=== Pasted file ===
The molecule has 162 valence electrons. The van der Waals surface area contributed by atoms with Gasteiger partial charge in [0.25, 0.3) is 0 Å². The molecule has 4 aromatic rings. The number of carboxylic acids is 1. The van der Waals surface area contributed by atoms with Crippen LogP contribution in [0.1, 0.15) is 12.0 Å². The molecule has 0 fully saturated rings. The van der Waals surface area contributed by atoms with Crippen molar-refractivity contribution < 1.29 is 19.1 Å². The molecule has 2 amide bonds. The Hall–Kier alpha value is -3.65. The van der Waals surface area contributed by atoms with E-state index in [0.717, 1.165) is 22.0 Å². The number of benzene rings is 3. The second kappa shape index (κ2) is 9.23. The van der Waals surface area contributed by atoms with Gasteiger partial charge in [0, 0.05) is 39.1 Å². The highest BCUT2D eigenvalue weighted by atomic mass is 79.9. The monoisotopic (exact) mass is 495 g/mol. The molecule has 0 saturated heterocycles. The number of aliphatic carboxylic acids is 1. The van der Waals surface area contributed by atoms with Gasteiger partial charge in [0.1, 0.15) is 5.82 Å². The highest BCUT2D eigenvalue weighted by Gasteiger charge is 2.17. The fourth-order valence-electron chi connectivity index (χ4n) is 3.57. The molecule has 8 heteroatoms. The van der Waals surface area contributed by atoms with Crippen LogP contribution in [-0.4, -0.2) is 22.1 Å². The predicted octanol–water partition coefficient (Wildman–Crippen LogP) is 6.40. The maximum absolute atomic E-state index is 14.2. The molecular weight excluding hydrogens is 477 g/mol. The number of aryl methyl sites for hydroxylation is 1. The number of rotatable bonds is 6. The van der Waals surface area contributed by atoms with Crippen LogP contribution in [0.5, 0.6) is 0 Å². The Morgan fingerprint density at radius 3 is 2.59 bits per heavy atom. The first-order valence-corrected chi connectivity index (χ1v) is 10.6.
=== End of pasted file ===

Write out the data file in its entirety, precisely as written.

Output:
The molecule has 162 valence electrons. The van der Waals surface area contributed by atoms with Gasteiger partial charge in [0.25, 0.3) is 0 Å². The molecule has 4 aromatic rings. The number of carboxylic acids is 1. The van der Waals surface area contributed by atoms with Crippen LogP contribution in [0.1, 0.15) is 12.0 Å². The molecule has 0 fully saturated rings. The van der Waals surface area contributed by atoms with Crippen molar-refractivity contribution < 1.29 is 19.1 Å². The molecule has 2 amide bonds. The Hall–Kier alpha value is -3.65. The van der Waals surface area contributed by atoms with E-state index in [0.717, 1.165) is 22.0 Å². The number of benzene rings is 3. The second kappa shape index (κ2) is 9.23. The van der Waals surface area contributed by atoms with Gasteiger partial charge in [0, 0.05) is 39.1 Å². The highest BCUT2D eigenvalue weighted by atomic mass is 79.9. The monoisotopic (exact) mass is 495 g/mol. The molecule has 0 saturated heterocycles. The number of aliphatic carboxylic acids is 1. The van der Waals surface area contributed by atoms with Gasteiger partial charge in [0.1, 0.15) is 5.82 Å². The highest BCUT2D eigenvalue weighted by Gasteiger charge is 2.17. The fourth-order valence-electron chi connectivity index (χ4n) is 3.57. The molecule has 8 heteroatoms. The van der Waals surface area contributed by atoms with Crippen LogP contribution in [-0.4, -0.2) is 22.1 Å². The predicted octanol–water partition coefficient (Wildman–Crippen LogP) is 6.40. The maximum absolute atomic E-state index is 14.2. The molecular weight excluding hydrogens is 477 g/mol. The number of aryl methyl sites for hydroxylation is 1. The number of rotatable bonds is 6. The van der Waals surface area contributed by atoms with Crippen LogP contribution in [0.5, 0.6) is 0 Å². The Morgan fingerprint density at radius 3 is 2.59 bits per heavy atom. The first-order valence-corrected chi connectivity index (χ1v) is 10.6.